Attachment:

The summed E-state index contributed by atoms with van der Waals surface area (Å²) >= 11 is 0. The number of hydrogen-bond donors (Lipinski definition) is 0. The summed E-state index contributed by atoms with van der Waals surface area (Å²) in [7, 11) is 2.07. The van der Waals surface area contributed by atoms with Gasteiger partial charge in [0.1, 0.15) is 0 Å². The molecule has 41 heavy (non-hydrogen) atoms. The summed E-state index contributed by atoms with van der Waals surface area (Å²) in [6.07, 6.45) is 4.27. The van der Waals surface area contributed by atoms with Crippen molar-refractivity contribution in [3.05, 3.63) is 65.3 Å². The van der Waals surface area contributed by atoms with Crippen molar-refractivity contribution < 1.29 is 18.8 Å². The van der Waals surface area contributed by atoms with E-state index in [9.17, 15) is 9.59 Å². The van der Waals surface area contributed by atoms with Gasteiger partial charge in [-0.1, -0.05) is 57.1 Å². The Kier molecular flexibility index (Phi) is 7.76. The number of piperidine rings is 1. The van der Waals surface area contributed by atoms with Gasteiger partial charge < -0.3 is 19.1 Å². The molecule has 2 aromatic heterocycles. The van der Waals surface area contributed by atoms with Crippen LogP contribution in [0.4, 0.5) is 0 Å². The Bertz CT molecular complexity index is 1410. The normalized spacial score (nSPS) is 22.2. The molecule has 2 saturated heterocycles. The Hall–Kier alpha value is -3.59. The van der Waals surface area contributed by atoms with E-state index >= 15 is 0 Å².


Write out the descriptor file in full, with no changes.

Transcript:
The summed E-state index contributed by atoms with van der Waals surface area (Å²) >= 11 is 0. The number of hydrogen-bond donors (Lipinski definition) is 0. The summed E-state index contributed by atoms with van der Waals surface area (Å²) in [7, 11) is 2.07. The van der Waals surface area contributed by atoms with Gasteiger partial charge in [0.1, 0.15) is 0 Å². The molecule has 41 heavy (non-hydrogen) atoms. The summed E-state index contributed by atoms with van der Waals surface area (Å²) in [6.07, 6.45) is 4.27. The van der Waals surface area contributed by atoms with Crippen molar-refractivity contribution in [3.05, 3.63) is 65.3 Å². The van der Waals surface area contributed by atoms with Crippen molar-refractivity contribution < 1.29 is 18.8 Å². The van der Waals surface area contributed by atoms with E-state index in [9.17, 15) is 9.59 Å². The van der Waals surface area contributed by atoms with Gasteiger partial charge in [-0.1, -0.05) is 57.1 Å². The Kier molecular flexibility index (Phi) is 7.76. The number of piperidine rings is 1. The van der Waals surface area contributed by atoms with Gasteiger partial charge < -0.3 is 19.1 Å². The molecule has 2 aromatic heterocycles. The van der Waals surface area contributed by atoms with Crippen LogP contribution in [0.4, 0.5) is 0 Å². The Bertz CT molecular complexity index is 1410. The normalized spacial score (nSPS) is 22.2. The molecule has 2 saturated heterocycles. The Hall–Kier alpha value is -3.59. The van der Waals surface area contributed by atoms with E-state index >= 15 is 0 Å².